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But I don't understand the next method ... Why do you use the pointers ?

I prefer pointers. Just compare those two implementations. Can you tell me how many characters I can output using data[i] and how many can I output using *data++ ? That is just one reason (to me anyway) why pointers are "better".

 

In fact it's often said that the "power" of C and the reason it's so widely used compared to a lot of alternatives is the very existence of pointers in the language.

 

For those coming from an asm background a pointer is an an "index register" - simple as that - it's great programming in a "high level" language where you can still make use of index registers.

Now, if I want to send unsigned int for displayed my 16th timer value .. It's possible ?

Your original code used itoa(). That's exactly the way to do it (well, OK, one of many but perhaps the preferred one?). Once you have a working uart_transmit() that can output the string created by itoa() you are all set with a solution aren't you?

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And just a comment about a comment...

// wait while register is free

in this case is more accurately stated as...

// wait UNTIL register is free

 

Cheers,

 

Ross

 

Ross McKenzie ValuSoft Melbourne Australia

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clawson wrote:

Can you tell me how many characters I can output using data[i] and how many can I output using *data++ ?

 

I think you prefer pointer because they're no limitation. Whereas using data[i] we're limited by the maximum value of the integer.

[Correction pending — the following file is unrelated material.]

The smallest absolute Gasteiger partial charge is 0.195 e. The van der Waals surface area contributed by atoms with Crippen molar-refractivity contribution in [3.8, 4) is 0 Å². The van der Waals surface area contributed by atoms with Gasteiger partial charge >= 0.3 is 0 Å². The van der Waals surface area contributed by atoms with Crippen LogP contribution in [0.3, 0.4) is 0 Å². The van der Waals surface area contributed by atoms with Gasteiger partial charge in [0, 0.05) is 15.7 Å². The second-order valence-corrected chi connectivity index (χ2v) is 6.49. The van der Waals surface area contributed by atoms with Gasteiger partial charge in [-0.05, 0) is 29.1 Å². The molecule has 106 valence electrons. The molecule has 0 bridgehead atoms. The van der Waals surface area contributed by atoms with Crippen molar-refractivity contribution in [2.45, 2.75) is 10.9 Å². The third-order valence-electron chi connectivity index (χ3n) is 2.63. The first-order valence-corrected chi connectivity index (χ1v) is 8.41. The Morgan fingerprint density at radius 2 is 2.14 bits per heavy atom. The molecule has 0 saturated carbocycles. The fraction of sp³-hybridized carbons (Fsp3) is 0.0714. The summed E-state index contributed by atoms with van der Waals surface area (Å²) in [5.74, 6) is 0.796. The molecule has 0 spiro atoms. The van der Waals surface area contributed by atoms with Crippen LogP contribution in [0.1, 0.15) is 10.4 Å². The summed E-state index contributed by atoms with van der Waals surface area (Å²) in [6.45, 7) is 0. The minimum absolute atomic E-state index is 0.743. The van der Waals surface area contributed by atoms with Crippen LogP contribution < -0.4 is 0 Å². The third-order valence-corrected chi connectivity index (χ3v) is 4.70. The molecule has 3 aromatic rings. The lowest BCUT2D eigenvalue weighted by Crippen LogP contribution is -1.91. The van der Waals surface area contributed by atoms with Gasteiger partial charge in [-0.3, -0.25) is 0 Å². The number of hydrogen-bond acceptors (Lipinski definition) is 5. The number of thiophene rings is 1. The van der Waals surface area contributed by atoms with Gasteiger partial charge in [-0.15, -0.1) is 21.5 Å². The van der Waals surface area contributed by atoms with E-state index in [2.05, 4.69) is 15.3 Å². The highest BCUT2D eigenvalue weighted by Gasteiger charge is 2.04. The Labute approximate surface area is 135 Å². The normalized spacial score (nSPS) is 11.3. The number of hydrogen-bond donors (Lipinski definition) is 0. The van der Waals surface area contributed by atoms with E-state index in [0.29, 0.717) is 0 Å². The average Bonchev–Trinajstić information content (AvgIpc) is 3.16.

clawson wrote:

Your original code used itoa(). That's exactly the way to do it (well, OK, one of many but perhaps the preferred one?). Once you have a working uart_transmit() that can output the string created by itoa() you are all set with a solution aren't you?

 

I think ITOA can't convert unsigned int ... True ? When I use a longer value than 32768 . The uart display an value with a negative sign

 

EDIT : I use ltoa and it work fine ! I didn't know this function.

 

Last Edited: Thu. Jun 25, 2015 - 12:18 PM
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I think you prefer pointer because they're no limitation. Whereas using data[i] we're limited by the maximum value of the integer.

Spot on! If "i" is an int then it will count 0..32767 and the maximum characters you could output would be 32767. In the pointer case you are not limited by sizeof(int). It will go on through memory printing characters until it hits the 0x00 that stops the while() loop. Of course you may say that no AVR program wants to print a continuous string of characters that is more than 32,767 characters long and you would be right but it's a more general principle. In other places "int i" might have even been "signed char i" (127 max characters) or "unsigned char i" (255 characters). A pointer solution imposes no such limitations.

I think ITOA can't convert unsigned int ... True ? When I use a longer value than 32768 . The uart display an value with a negative sign

The function is called itoa() because the i stands for int and, by implication "signed int". A signed int can hold -32768..+32767 so, yes, when you get beyond 32767 things will start getting negative. If you want to stick with 16 bits but treat it as unsigned (0..65535) then utoa() (u = "unsigned int") should be your function of choice. 

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Thanks a lot for your help!